If you havenâ’â¬t yet seenâ â¬Priest,â â¬you may not be aware of the joys of watching kindly religious figures turn into bad-ass warriors, and then killing vampires with such things as ninja throwing crosses and rosary darts.
But the question was, could a mere Den of Geek writer be turned into one of these holy warriorsâ? â¬The answer is sort of.â â¬A bit.â â¬Look,â â¬I got to play with swords all day, and thatâ’â¬s good enough for me!â â¬Summoned to a mysterious crypt in an ominous wooded gladeâ (â¬actually the rather lovely Abney Park in Stoke Newingtonâ)â¬,â â¬I was greeted by a hooded figure who promised to take us to meet our sacerdos,â â¬and then train us in the feudal arts of sword and buckler.â â¬Which basically meant Iâ’â¬d be taught sword fighting by a monkâ. Just your average Wednesday afternoon, really.â
Our robed warrior stepped from the shadows to greet us.â â¬He looked absolutely ripped under his cowl,â â¬and the glimpses of a mass of tattoos peeking out from the sleeves suggested this guy meant business.â â¬He then picked up a long sword and, with a practised air, swung it casually in his hands as he approached.â â¬Not for the first time this afternoon,â â¬I started to wonder whether learning to sword fight would be as fun and light-hearted as I’d imagined.â
The possibility of having my head chopped off and rolling through the undergrowth in a bloody mess started to play out before my eyes.â â¬I had the monkish equivalent of Darth Maul menacingly eyeing me up,â â¬like the easy foppish meat I obviously amâ…
“â¬Alright guys,â â¬Iâ’â¬m Dave.â â¬Iâ’â¬ll be your sword master for the day,â â¬nice to meet you.” And so I met Dave Rawlings from theâ â¬Londonâ â¬Longswordâ â¬Academy,â â¬maybe the one of the most softly spoken, patient, and genuinelyâ â¬nice ultimate killing machines I have ever met.â â¬Honestly readers,â â¬he was a bloody delight.â â¬He could probably slice you from head to foot without thinking, though.â
After sizing us all up, and obviously feeling a disappointment in the quality of his recruits,â â¬he dished out our weapons,â â¬in this case a sword and buckler.â â¬For those who donâ’â¬t knowâ (â¬and I certainly didnâ’â¬tâ), â¬a buckler is simply the small centre part of a shield.â â¬It didnâ’â¬t look like it could stop a butter knife,â â¬let alone a bloody great sword.â â¬However,â â¬as I wasâ â¬soon to find out, that wasnâ’â¬t the point of it.
Dave quickly put us through our sword drills,â â¬and taught us all the geometric positions of attack and defence used by the warrior priests in the middle ages.â â¬There are seven basic positions to counter every other move,â â¬and although at first it seemed limited, you quickly realise these old monk dudes knew what they were on about.â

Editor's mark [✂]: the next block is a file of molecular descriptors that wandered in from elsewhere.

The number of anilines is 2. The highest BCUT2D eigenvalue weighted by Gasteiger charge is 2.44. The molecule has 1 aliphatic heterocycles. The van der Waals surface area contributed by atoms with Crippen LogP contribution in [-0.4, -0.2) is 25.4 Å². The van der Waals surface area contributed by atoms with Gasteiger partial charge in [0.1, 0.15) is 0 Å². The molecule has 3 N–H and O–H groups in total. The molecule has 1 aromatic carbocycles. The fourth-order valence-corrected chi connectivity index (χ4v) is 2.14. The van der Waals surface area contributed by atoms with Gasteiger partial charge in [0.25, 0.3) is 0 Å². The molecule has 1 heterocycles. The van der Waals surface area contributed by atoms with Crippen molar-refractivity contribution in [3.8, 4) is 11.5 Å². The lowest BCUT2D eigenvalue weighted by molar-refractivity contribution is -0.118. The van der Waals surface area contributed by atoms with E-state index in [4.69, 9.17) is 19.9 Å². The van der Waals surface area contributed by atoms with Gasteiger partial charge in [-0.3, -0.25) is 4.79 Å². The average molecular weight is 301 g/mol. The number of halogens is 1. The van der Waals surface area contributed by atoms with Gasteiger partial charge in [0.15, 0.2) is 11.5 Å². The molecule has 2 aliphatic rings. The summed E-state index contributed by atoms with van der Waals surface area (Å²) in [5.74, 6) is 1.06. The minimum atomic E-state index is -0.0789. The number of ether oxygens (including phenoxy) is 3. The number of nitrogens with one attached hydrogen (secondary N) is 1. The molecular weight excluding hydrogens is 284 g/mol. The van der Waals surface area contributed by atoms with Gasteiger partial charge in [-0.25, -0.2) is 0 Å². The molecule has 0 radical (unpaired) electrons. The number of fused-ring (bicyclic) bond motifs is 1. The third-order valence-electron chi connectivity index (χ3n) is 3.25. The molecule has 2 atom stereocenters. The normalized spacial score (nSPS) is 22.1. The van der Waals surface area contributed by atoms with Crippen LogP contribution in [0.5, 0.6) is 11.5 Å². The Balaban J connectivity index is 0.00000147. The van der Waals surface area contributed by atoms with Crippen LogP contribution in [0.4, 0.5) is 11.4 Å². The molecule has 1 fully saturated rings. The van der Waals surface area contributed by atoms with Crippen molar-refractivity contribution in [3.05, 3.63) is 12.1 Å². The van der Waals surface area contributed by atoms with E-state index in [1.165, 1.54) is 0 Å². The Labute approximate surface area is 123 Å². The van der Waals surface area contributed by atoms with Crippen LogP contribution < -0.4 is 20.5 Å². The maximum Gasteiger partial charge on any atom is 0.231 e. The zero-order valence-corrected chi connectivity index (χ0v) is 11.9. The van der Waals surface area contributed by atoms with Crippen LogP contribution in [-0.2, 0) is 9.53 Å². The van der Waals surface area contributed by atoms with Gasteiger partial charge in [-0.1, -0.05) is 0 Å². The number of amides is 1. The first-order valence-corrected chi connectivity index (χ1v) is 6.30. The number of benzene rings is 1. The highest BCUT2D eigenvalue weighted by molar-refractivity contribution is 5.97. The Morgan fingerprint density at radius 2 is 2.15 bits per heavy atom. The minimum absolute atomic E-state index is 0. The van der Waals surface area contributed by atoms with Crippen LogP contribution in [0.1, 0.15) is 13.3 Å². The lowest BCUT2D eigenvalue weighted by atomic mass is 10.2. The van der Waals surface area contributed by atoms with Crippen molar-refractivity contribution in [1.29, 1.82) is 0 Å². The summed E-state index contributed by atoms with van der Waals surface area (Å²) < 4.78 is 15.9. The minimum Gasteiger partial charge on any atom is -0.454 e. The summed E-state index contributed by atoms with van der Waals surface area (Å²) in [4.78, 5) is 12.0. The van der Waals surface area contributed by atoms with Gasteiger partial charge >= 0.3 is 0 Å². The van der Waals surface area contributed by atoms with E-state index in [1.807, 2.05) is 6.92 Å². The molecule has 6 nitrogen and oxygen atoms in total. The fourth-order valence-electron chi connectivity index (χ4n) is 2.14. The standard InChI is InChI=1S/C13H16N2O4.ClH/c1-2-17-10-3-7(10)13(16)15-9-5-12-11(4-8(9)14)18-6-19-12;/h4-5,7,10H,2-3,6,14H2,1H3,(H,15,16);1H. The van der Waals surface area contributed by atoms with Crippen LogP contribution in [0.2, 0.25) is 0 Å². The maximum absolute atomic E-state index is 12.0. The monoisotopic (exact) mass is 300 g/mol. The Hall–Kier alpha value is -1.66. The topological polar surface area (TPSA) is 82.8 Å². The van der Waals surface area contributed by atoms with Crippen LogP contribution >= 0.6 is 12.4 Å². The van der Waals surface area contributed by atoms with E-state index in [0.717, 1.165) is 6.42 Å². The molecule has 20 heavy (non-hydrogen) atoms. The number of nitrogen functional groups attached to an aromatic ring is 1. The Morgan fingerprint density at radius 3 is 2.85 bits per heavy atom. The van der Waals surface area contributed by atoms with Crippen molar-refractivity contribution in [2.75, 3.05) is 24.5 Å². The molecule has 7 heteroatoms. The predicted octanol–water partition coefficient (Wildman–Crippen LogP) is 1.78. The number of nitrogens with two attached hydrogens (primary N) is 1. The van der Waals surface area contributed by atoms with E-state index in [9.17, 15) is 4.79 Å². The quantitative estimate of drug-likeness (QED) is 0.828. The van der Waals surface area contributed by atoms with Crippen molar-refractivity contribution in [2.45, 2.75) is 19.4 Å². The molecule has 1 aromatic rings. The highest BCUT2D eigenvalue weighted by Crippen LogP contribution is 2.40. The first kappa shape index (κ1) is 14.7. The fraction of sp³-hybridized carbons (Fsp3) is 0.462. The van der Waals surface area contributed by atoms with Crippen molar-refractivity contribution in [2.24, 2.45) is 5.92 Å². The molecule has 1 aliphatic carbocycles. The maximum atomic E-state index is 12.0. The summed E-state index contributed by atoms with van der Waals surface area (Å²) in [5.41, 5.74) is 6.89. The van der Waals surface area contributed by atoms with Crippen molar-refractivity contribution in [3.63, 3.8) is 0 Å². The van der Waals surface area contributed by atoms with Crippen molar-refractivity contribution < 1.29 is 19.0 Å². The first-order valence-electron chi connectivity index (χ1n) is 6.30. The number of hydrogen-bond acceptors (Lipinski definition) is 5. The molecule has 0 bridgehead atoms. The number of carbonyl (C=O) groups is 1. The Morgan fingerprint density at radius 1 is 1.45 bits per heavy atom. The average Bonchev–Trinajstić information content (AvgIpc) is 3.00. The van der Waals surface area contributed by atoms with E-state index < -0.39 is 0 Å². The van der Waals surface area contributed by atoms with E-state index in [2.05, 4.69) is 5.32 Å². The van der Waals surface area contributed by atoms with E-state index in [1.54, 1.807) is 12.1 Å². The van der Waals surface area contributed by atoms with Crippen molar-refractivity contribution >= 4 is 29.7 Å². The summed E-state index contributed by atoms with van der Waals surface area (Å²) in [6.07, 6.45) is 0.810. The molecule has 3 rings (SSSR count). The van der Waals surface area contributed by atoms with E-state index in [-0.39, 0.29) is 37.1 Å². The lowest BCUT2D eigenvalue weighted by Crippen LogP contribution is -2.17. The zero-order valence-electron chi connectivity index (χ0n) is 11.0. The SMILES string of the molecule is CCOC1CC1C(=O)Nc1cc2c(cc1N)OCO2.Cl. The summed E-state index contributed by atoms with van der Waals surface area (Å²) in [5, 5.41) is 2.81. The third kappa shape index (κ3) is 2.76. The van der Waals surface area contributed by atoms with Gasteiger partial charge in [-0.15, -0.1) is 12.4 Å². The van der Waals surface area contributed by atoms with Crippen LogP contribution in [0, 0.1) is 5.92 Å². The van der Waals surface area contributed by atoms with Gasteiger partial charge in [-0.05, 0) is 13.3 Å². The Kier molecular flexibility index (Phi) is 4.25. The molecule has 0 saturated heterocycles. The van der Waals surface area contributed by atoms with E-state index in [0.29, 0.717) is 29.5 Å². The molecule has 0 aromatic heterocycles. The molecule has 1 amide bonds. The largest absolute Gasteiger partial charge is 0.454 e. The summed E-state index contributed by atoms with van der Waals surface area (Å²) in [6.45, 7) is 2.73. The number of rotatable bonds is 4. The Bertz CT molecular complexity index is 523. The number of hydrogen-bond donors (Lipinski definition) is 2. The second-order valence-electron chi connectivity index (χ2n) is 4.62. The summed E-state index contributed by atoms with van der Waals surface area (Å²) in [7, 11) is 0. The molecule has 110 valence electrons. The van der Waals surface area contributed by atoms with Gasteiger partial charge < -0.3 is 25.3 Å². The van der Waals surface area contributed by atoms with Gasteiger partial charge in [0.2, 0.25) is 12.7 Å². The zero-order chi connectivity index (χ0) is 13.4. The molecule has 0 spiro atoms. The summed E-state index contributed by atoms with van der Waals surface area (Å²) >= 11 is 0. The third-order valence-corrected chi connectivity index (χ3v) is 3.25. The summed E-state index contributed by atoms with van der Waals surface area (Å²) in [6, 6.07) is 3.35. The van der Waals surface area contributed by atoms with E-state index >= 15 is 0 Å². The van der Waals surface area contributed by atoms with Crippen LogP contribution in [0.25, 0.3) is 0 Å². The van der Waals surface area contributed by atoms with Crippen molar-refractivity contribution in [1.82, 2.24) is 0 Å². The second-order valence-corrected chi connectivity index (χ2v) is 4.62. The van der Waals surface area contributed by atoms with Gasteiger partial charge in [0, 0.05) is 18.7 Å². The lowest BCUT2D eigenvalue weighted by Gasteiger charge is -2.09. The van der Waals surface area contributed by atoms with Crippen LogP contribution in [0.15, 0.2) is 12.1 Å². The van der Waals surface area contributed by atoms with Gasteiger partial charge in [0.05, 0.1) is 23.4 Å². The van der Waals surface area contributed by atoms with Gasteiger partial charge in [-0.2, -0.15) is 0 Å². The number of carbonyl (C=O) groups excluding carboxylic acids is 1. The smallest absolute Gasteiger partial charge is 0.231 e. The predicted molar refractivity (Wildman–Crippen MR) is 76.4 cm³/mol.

The seven positions are just basic concepts, which you can adapt as you see fit,â â¬and the buckler really comes into its own during these attacking and defending movesâ â¬– it’s not really to stop the blows raining down on you from bad-ass warriors;â â¬rather, itâ’â¬s designed to be a distraction to your opponent,â â¬enabling you to knock their sword hand aside when going for a killer blow.â â¬I could deal with that.â
We then finished our practise moves, and finally given real steelâ (â¬previously weâ’â¬d been given plastic swords which, while a okay,â â¬didnâ’â¬t sate my inner knight enoughâ), â¬we were set against each other.â â¬Then we went mental,â â¬forgetting all our careful training Dave had given us, and started trying to lamp each other instead.â
Sadly for me,â â¬my careful and pin-point sword technique let in a counter-attack, which resulted in a rattling blow landing on my thankfully helmeted head.â â¬I can still feel the lump on my head,â â¬which just goes to show how hard we were going at it,â â¬and how bloody lethal a real sword would beâ â¬– any edge on this thing, and my poor face would have had a massive great hole in it.
Perhaps sensing that a load of over-excited journalists being allowed to play with swords and then killing each other wouldnâ’â¬t be great publicity for him,â â¬Dave then took us aside and started to demonstrate more complex moves from the manual he had learnt from.â â¬For those interested,â this iâ¬s a medieval manuscript created inâ â¬Germany in theâ â¬16th Century, and known as The Tower Manuscriptâ (â¬thanks to its long stay in theâ â¬Tower ofâ â¬Londonâ)â¬.â â¬Teaching a form of sword martial arts, it has been translated into English and then given to Dave to learn.â
The same goes for manuals all over the world,â â¬including awesome Samurai ones fromâ â¬Japan.â â¬Dave learns them, thanks to his ridiculously high capacity for remembering patterns,â â¬and then slays anything he wants with his incredible skills.â â¬He demonstrated a few of these skills on us,â â¬and no world of a lie, he moved so fast I could hardly see him.â â¬It wasâ â¬incredible.
Finishing the day with a quick bit of battling in a crypt,â â¬we were then able to admire ourselves in monk robes holding swords.â â¬I loved my sword.â â¬It was a dream come true.â â¬I also loved my monk robes,â â¬which was maybe a latent religious dream come true. The concept of priests and monks as deadly warriors may seem an alien concept,â â¬enough to provide a great idea for a film,â â¬but as today proved, it is, in fact, an ancient ideal,â â¬dating back to the crusades, and perfected through manuals such as we saw today.â
So if the day ever comes when the church needs to militarise in order to face a vampire threat,â â¬they know who and where to turn to.â â¬Me, obviously.
Priest is available onâ â¬3D Blu-ray,â â¬Blu-ray and DVD now.
You can learn more about Dave Rawlings and awesome sword skills here.
You can follow Nick on Twitter here.â